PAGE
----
Six months on, Google Glass testers wish they could be removed

Many test subjects who had the glasses implanted in their skulls complain of headaches, partial blindness and injuries due to falling down or running into furniture

Many test subjects who had the glasses implanted in their skulls complain of headaches, partial blindness and injuries due to falling down or running into furniture. Photo by Ted Eytan

When Christopher Sontag was chosen to take part in the Google Glass Explorer Program, he felt like he had won the lottery. The 42-year-old web developer and self-described “techno-junkie” had been reading about the development of the wearable computer for months. His excitement was unlike anything he’d felt — at least since the release of the Nintendo Entertainment System in 1985.

Earlier this year, Sontag flew out to San Francisco to attend a release event and have Google Glass implanted into his skull. He said he felt his first pang of regret when he tried to sleep that night, but couldn’t. Although they are light, the glasses just weren’t very comfortable. From then on, things just got worse.

“It’s no fun having this on my face all the time,” Sontag said. “The frames got bent when I took a spill on my bike. So they’ve been rubbing against my temples, causing them to bleed. And I think the muscle in my right eye has been damaged by always looking off to the side.”

Even worse than the physical discomfort, he says, is the social stigma. Coworkers whom he used to consider friends are now running away when he approaches. Several people have even called him a “glasshole” to his face. He fears he will be fired because his boss insists on only communicating with him via email, a practice that annoys both of them.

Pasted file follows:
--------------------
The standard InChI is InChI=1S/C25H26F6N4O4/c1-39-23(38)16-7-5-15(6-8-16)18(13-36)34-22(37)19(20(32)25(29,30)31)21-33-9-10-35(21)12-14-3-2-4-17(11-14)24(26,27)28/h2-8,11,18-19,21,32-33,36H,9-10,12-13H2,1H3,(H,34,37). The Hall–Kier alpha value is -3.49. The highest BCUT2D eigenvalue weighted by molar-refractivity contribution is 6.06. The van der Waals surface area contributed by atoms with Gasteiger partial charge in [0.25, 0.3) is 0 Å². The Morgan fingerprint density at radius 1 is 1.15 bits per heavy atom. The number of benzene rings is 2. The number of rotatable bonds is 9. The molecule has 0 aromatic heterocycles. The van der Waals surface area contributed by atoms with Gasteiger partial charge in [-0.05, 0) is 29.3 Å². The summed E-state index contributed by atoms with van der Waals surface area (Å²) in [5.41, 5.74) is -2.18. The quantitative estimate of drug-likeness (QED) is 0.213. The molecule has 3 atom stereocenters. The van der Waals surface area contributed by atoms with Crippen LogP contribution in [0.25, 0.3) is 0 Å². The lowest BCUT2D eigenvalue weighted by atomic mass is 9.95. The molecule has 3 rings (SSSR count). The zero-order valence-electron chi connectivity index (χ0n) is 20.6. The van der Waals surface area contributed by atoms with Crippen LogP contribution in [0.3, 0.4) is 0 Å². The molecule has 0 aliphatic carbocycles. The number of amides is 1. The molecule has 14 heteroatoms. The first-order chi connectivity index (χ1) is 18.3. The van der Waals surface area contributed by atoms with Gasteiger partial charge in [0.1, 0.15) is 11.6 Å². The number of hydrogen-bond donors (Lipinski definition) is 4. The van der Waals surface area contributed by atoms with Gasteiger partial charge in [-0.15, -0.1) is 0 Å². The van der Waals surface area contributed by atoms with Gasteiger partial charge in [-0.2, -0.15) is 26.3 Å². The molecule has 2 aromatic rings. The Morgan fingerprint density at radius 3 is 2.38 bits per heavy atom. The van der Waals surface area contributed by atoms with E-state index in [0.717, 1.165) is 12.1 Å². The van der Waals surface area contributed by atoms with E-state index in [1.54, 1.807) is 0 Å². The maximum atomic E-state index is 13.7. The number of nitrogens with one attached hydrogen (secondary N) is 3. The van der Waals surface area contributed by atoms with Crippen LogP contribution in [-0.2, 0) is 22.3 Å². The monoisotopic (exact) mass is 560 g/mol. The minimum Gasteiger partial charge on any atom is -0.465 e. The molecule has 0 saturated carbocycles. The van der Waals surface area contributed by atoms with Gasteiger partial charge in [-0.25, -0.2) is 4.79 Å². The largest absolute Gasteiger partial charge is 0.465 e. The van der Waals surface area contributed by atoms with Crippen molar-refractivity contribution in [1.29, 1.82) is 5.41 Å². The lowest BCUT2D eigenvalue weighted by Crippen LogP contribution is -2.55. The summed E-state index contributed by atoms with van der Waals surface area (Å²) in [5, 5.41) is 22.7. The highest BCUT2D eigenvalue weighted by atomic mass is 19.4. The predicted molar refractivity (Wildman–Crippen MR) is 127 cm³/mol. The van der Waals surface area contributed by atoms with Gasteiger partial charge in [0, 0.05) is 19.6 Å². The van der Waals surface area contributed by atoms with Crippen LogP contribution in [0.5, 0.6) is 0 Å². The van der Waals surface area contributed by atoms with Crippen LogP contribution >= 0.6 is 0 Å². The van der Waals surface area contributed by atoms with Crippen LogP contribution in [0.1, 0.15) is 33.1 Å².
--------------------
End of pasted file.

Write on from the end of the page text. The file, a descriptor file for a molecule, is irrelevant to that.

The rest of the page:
“My friends and family don’t want me around anymore either,” he said. “They always think I’m recording them, or that I’m not paying attention when they speak. But how am I supposed to listen to my brother talk about his job interview when I have a Google ad flashing in my peripheral vision? I wish I could just take the dumb glasses off.”

Julie Breton, a medical student from Houston, has a similar story. At first she was excited about being selected to try Google Glass, but her enthusiasm waned a few days after the implantation. She claims that although the glasses are designed to be silent, she can hear an almost-imperceptible clicking, maybe caused by the tiny gyroscopes embedded in the temple piece. The sound became so unbearable that she took a year off of medical school and has started taking anti-anxiety medication.

“I’ve had a terrible headache since around June,” Breton said. “I think it’s Bluetooth. I feel like I have a tumor. I’d like to get a scan, but I’ll have to wait till the end of the trial period or the glasses can get damaged. And man, always having that damn display near the corner of your eye is nightmarish.”

“I keep bumping into walls,” she added.

Laura Sanchez, spokesperson for the Glass Explorer Program, said the test subjects will need to continue wearing the prototypes for another six months, so that sufficient data may be collected about the subjects’ preferences and the item’s ease of use. She noted that a team of psychologists have been studying the effects on the mind of wearing Google Glass in order to see if people can maintain psychological integrity or if they will go “bonkers,” which would mean Google would have to redesign the product and devise another phase of testing.



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